Previous Challenge Entry (Level 4 – Masters)
Topic: Illustrate the meaning of “A Bird in the Hand is Worth Two in the Bush” (without using the actual phrase or literal example). (01/10/08)
- TITLE: Trapeze Artist
By Loren T. Lowery
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Some called it foolish, but she preferred kismet as she remembered the twinkle and wink in the eye of the handsome Jack - the flying young man on the trapeze, who had gazed down upon her that night in the crowd.
Her heart had been stolen and she had been swept off her feet by the daring man awash in the limelight, suspended in the air, hanging by his nose in leotards.
A week later, they had eloped and now, upside down and two stories above the ground, swinging to-and-fro with knees curled around a small metal bar, she wondered what in the world she was doing there.
Below, she saw other women throwing flowers upon the stage just as she had done for the very man who hung gallantly from another trapeze across from her.
He wore a smile below his black moustache and his well-muscled arms were extended, waiting to grab her after she cast out and tricked back, releasing her grasp to be caught.
She curled her body to grab her trapeze with her hands and unfurled her body in a backwards summersault to at last hang full-length above the circus floor.
Arching her body to build momentum into the swing; gravity pulled her down and then released her from its cradle.
She flew higher than she would ever have flown and muttered such to the daring young man who watched safely from his perch and waited with ease her performance.
He had insisted no net, and she had trusted him. “It would be frivolous and lessen the drama” he had assured her with a kiss.
Believing him, she now looked down into the crowd and spied her ex-fiancé. Her mouth became a perfect circle. Albert, she wanted to cry out. Oh, what have I done?
Her golden leotard sparkled and glimmered in the limelight and the crowd below oohed and awed. She smiled brightly, nodded to one-and-all and noticed for the firt time her name beneath Jack’s in red letters on the banner over the door.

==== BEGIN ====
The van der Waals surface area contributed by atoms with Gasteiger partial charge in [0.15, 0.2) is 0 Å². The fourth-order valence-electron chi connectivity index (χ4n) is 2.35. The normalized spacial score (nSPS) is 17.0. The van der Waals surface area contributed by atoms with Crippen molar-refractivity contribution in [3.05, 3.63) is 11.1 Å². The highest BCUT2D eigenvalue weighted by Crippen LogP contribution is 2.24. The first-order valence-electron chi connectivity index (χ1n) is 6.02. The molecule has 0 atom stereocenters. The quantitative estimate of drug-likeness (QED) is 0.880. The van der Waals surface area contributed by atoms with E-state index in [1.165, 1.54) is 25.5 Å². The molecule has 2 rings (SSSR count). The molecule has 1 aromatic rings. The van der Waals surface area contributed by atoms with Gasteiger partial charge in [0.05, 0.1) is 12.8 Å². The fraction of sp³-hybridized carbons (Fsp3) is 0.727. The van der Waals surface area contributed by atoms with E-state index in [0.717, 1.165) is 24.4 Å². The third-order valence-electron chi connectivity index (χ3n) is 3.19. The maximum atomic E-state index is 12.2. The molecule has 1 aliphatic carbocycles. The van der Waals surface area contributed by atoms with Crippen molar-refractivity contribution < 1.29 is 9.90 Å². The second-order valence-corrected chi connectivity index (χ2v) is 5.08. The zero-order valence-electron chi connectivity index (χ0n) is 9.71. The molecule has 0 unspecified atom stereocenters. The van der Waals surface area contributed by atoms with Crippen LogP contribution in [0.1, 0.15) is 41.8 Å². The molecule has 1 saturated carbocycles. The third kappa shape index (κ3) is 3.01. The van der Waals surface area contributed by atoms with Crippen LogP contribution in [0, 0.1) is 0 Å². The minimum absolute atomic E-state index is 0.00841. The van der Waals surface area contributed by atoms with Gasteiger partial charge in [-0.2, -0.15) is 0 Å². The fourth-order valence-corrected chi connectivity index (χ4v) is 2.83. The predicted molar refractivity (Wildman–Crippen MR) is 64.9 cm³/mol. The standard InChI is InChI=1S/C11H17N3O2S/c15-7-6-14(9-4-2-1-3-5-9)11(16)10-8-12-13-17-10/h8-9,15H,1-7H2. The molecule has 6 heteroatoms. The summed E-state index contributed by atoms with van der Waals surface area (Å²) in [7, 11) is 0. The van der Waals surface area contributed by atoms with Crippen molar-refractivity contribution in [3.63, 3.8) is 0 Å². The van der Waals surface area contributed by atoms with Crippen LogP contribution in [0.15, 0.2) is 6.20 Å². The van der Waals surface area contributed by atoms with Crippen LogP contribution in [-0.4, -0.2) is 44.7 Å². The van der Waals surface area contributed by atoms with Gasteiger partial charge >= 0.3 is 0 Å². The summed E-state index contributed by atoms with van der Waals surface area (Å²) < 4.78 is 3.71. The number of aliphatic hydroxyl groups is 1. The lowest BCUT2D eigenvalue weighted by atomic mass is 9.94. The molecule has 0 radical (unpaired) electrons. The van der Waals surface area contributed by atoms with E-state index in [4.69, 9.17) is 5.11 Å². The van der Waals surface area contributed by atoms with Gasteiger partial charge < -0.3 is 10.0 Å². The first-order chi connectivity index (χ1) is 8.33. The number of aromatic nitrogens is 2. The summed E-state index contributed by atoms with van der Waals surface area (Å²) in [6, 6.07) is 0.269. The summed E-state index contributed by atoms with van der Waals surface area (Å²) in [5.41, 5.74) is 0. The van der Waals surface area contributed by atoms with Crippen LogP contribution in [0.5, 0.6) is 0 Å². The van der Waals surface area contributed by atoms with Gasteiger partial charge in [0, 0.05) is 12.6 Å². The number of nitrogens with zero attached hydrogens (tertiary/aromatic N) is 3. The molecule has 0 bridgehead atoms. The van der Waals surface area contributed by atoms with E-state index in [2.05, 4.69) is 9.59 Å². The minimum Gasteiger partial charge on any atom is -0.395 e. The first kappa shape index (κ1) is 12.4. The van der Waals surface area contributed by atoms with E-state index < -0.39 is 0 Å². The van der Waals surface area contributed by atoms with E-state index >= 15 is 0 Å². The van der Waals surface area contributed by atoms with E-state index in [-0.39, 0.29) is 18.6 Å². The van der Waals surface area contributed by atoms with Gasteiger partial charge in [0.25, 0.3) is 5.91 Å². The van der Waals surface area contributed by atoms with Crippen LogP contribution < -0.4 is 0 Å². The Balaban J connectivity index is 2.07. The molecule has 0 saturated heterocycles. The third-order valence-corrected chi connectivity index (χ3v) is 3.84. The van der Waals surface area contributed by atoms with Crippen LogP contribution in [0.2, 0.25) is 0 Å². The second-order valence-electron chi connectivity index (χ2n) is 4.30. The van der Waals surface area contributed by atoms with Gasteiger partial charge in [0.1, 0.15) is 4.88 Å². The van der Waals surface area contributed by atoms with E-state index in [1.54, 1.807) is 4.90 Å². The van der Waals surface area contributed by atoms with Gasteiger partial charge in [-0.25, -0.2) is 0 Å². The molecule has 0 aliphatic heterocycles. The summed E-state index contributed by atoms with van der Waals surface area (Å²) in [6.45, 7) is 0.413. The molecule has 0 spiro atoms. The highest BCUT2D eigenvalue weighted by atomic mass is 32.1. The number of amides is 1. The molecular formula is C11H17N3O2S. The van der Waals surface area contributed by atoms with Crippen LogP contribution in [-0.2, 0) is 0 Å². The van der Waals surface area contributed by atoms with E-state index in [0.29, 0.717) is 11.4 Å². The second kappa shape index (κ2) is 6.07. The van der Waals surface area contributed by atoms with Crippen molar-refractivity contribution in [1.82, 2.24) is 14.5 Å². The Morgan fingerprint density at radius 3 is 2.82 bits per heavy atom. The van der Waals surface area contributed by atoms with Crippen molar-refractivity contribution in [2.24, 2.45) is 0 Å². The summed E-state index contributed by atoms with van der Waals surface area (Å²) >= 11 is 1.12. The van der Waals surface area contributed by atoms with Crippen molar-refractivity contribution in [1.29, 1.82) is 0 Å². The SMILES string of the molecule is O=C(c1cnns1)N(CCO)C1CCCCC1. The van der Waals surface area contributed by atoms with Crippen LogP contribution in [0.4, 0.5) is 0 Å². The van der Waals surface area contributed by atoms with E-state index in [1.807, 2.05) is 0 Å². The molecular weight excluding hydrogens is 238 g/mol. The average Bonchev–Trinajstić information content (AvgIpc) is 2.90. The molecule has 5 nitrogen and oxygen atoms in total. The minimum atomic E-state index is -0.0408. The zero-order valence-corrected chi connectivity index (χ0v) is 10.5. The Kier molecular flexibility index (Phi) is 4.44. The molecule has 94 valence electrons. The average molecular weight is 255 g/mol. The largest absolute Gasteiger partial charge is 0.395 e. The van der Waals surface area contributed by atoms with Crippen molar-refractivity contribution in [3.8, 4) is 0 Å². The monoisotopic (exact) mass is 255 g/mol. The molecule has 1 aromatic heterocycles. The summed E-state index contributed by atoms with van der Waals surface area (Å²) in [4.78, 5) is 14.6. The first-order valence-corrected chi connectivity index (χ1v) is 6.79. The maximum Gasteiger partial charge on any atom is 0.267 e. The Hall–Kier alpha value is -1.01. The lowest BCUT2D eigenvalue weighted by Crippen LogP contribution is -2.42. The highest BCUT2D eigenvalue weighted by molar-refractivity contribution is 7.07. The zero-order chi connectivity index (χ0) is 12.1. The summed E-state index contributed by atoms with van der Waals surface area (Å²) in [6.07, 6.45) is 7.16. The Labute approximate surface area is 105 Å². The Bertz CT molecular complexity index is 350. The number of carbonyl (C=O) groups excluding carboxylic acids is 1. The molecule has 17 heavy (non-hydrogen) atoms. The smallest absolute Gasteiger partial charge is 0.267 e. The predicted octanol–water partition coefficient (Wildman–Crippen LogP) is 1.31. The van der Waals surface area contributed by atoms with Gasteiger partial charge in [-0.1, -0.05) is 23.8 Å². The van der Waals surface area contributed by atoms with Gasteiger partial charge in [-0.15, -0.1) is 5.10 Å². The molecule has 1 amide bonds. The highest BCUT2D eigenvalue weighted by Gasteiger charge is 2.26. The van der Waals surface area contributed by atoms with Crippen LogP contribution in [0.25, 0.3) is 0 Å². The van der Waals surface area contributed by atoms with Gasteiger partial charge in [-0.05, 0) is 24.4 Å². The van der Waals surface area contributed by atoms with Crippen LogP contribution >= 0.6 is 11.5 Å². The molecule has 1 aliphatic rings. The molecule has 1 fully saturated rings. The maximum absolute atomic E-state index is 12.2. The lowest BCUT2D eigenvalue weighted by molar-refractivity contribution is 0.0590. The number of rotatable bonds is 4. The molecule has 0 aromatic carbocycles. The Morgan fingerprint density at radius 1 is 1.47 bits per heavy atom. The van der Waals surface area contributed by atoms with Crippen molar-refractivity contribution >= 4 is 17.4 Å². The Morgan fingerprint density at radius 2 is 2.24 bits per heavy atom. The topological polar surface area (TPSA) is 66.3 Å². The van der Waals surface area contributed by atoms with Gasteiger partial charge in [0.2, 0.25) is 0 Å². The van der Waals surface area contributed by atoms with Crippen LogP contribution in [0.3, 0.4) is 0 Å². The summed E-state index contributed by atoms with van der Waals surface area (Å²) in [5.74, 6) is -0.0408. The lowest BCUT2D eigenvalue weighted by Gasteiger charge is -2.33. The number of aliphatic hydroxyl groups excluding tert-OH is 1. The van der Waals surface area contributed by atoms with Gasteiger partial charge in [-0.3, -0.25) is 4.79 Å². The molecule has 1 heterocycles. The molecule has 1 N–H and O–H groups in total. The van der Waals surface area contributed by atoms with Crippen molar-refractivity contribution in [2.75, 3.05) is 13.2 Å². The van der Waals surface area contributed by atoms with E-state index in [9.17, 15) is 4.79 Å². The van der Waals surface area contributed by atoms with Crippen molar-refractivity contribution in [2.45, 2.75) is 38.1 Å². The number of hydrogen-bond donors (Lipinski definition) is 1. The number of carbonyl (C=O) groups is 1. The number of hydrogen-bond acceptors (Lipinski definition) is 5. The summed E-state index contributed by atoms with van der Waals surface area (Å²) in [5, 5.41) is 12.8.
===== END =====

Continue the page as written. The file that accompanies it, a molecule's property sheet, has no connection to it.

Her hands felt slightly moist and she wondered if she had chalked them on the pedestal board just moments before.
She was now at the apogee of the second arc; time to release, let go and reach out. But she couldn’t. She gave a secret signal to her handsome Jack letting him know that she would be making an additional swing; and Jack had nodded back, smiling all the while.
She felt faint, her heart pounded, and sweat began to glisten on her brow. Her eyes found Albert’s still watching her.
And then, as only a woman could do under such circumstances, she noticed a woman in an expensive, blue-feathered hat next to him. Her arm was entwined with his, the other pointing to her handsome Jack.
Also, and not quite coquettishly, she also couldn’t escape, even from two stories high, and swinging on a trapeze, the very large and equally brilliant diamond ring on the woman’s left hand.
The woman in the blue hat shared something in Albert’s ear and together they laughed; and he turned his eyes from her as she swung to-and-fro and then kissed the blue-haberdashed, diamond-ringed woman on her blushing cheek.
Back to the apogee of her swinging arc, she cast out once again and finally released her grasp from the bar. She reached out to her daring leotarded darling, only to catch him winking at a fair damsel who was twitteling back at him from far below.
His grasped had been purloined by the wink and nod of another entranced, as she had been entranced, by his movements and grace eight months ago.
She slipped through his hands and flew through the air at a speed far faster than she would ever have known had she not met this dashing young man on the flying trapeze and left her promising Albert.
She sped to the ground in her glittering gold leotard, awash in the limelight, past the red banner bearing her name beneath the name of the one who had stolen her heart.
She sped past the applauding, appreciative crowd toward the flowers strewn not to her, but to her handsome well-built Jack.
She landed with quite a splat, her last act to perform all for a love that had been foolishly purloined.
Very loosely based on the 1867 song, by George Leybourne entitled "The Daring Young Man on the Flying Trapeze”
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